Applied Microbiology and Biotechnology

, Volume 87, Issue 6, pp 2247–2256 | Cite as

Production of polyhydroxyalkanoates by Escherichia coli mutants with defected mixed acid fermentation pathways

Applied Microbial and Cell Physiology


A series of Escherichia coli BW25113 mutants with reduced mixed acid fermentation were constructed. Genes ackA-pta, poxB, ldhA, adhE, and pflB encoding acetate kinase, phosphate acetyltransferase, pyruvate oxidase, d-lactate dehydrogenase, acetaldehyde dehydrogenase, and pyruvate formate-lyase, respectively, were deleted successively. When grown under microaerobic condition, the mutants reduced approximately 90% acetate excretion after the deletion of genes ackA-pta and poxB. Production of lactate, ethanol, and formate was also significantly reduced after the deletion of genes ldhA, adhE, and pflB, respectively. The accumulation of biomass and poly(3-hydroxybutyrate) (PHB) were significantly enhanced after deleting the mixed acid fermentation. E. coli mutant BWapld with deletions of ackA-pta, poxB, ldhA, and adhE produced twice the cell dry weight (CDW) and 3.5 times of PHB compared with its wild-type under microaerobic conditions. E. coli mutant BWapl with deletions of ackA-pta, poxB, and ldhA also achieved nearly twice CDW and three times of PHB content in comparison to the wild-type during 48 h static cultivation. Production of poly(3-hydroxybutyrate-co-3-hydroxyvalerate) [P(3HB-co-3HV)] was observed in the mutants under static cultivation. E. coli mutant BWapld could produce approximately 50 wt.% P(3HB-co-3HV) consisting of 5 mol% of 3-hydroxyvalerate (3HV) under aerobic conditions, when the seed culture was inoculated at an appropriate time. When ackA-pta, poxB, ldhA, adhE, and pflB were deleted, E. coli mutant BWapldf accumulated over 70 wt.% P(3HB-co-3HV) consisting of 8 mol% 3HV under aerobic conditions.


PHB P(3HB-co-3HV) Escherichia coli Polyhydroxyalkanoates Mixed acid fermentation Metabolic engineering 


  1. Aldor AS, Kim SW, Prather KLJ, Keasling JD (2002) Metabolic engineering of a novel propionate-independent pathway for the production of poly(3-hydroxybutyrate-co-3-hydroxyvalerate) in recombinant Salmonella enterica serovar typhimurium. Appl Environ Microbiol 68:3848–3854CrossRefGoogle Scholar
  2. Atsumi S, Cann AF, Connor MR, Shen CR, Smith KM, Brynildsen MP, Chou KJY, Hanai T, Liao JC (2008) Metabolic engineering of Escherichia coli for 1-butanol production. Metab Eng 10:305–311CrossRefGoogle Scholar
  3. Baba T, Ara T, Hasegawa M, Takai Y, Okumura Y, Baba M, Datsenko KA, Tomita M, Wanner BL, Mori H (2006) Construction of Escherichia coli K-12 in-frame, single-gene knockout mutants: the Keio collection. Mol Syst Biol 2:2006.0008CrossRefGoogle Scholar
  4. Carlson R, Wlaschin A, Srienc F (2005) Kinetic studies and biochemical pathway analysis of anaerobic poly-(R)-3-hydroxybutyric acid synthesis in Escherichia coli. Appl Environ Microbiol 71:713–720CrossRefGoogle Scholar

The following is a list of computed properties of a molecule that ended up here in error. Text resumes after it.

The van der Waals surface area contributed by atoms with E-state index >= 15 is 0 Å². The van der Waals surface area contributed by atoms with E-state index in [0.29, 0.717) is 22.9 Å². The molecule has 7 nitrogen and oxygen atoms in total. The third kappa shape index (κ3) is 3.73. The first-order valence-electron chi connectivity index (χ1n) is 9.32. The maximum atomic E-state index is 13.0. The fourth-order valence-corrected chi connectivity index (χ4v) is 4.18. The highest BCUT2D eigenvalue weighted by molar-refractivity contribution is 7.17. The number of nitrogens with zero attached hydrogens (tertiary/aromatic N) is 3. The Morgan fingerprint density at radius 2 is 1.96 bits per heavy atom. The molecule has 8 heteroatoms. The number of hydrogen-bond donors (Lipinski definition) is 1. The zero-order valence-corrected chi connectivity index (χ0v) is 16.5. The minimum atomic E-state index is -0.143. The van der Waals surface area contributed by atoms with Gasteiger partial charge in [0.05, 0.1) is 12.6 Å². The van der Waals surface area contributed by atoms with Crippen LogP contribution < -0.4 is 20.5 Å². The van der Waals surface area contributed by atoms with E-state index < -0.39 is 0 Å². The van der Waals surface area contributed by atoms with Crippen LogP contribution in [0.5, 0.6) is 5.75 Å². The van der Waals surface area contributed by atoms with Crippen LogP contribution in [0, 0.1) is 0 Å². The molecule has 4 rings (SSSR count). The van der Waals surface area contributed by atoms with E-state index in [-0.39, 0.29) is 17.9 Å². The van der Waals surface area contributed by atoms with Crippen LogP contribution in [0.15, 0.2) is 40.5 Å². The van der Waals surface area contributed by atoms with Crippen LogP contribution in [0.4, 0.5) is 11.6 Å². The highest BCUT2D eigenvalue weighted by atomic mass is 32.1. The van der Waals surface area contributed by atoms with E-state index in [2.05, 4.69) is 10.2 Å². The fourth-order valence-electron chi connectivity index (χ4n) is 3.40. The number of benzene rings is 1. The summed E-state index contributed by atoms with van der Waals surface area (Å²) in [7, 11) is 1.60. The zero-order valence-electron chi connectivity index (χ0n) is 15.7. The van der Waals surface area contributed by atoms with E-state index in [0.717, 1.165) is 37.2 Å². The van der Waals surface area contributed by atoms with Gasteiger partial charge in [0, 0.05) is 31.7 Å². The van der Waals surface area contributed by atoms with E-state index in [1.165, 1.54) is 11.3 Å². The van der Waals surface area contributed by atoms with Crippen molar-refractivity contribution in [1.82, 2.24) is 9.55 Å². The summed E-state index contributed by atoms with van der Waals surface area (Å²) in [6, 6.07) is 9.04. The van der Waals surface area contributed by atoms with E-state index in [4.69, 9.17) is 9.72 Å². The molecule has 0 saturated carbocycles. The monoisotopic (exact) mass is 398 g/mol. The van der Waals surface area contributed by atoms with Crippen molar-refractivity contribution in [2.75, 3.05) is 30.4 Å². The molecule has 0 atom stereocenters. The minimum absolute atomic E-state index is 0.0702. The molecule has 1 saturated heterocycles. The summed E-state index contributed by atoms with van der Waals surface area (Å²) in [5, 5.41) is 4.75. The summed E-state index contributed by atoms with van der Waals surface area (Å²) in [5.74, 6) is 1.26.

5. Chang DE, Shin S, Rhee JS, Pan JG (1999) Acetate metabolism in a pta mutant of Escherichia coli W3110: importance of maintaining acetyl coenzyme a flux for growth and survival. J Bacteriol 181:6656–6663Google Scholar
  6. Chen GQ (2009) A microbial polyhydroxyalkanoates (PHA) based bio- and materials industry. Chem Soc Rev 38:2434–2446CrossRefGoogle Scholar
  7. Cherepanov PP, Wackernagel W (1995) Gene disruption in Escherichia coli: TcR and KmR cassettes with the option of Flp-catalyzed excision of the antibiotic-resistance determinant. Gene 158:9–14CrossRefGoogle Scholar
  8. Cherrington CA, Hinton M, Chopra I (1990) Effect of short-chain organic-acids on macromolecular-synthesis in Escherichia coli. J Appl Bacteriol 68:69–74Google Scholar
  9. Clark DP (1989) The fermentation pathways of Escherichia coli. FEMS Microbiol Lett 63:223–234CrossRefGoogle Scholar
  10. Contiero J, Beatty C, Kumari S, DeSanti CL, Strohl WR, Wolfe A (2000) Effects of mutations in acetate metabolism on high-cell-density growth of Escherichia coli. J Ind Microbiol Biotechnol 24:421–430CrossRefGoogle Scholar
  11. Cox SJ, Levanon SS, Sanchez A, Lin H, Peercy B, Bennett GN, San KY (2006) Development of a metabolic network design and optimization framework incorporating implementation constraints: a succinate production case study. Metab Eng 8:46–57CrossRefGoogle Scholar
  12. Datsenko KA, Wanner BL (2000) One-step inactivation of chromosomal genes in Escherichia coli K-12 using PCR products. Proc Natl Acad Sci USA 97:6640–6645CrossRefGoogle Scholar
  13. Dittrich CR, Bennett GN, San KY (2005) Characterization of the acetate-producing pathways in Escherichia coli. Biotechnol Progr 21:1062–1067CrossRefGoogle Scholar
  14. El-Mansi M (2004) Flux to acetate and lactate excretions in industrial fermentations: physiological and biochemical implications. J Ind Microbiol Biotechnol 31:295–300CrossRefGoogle Scholar
  15. Eschenlauer AC, Stoup SK, Srienc F, Somers DA (1996) Production of heteropolymeric polyhydroxyalkanoate in Escherichia coli from a single carbon source. Int J Biol Macromol 19:121–130CrossRefGoogle Scholar
  16. Fidler S, Dennis D (1992) Polyhydroxyalkanoate production in recombinant Escherichia coli. FEMS Microbiol Rev 9:231–235Google Scholar
  17. Froese DS, Dobson CM, White AP, Wu X, Padovani D, Banerjee R, Haller T, Gerlt JA, Surette MG, Gravel RA (2009) Sleeping beauty mutase (sbm) is expressed and interacts with ygfd in Escherichia coli. Microbiol Res 164:1–8CrossRefGoogle Scholar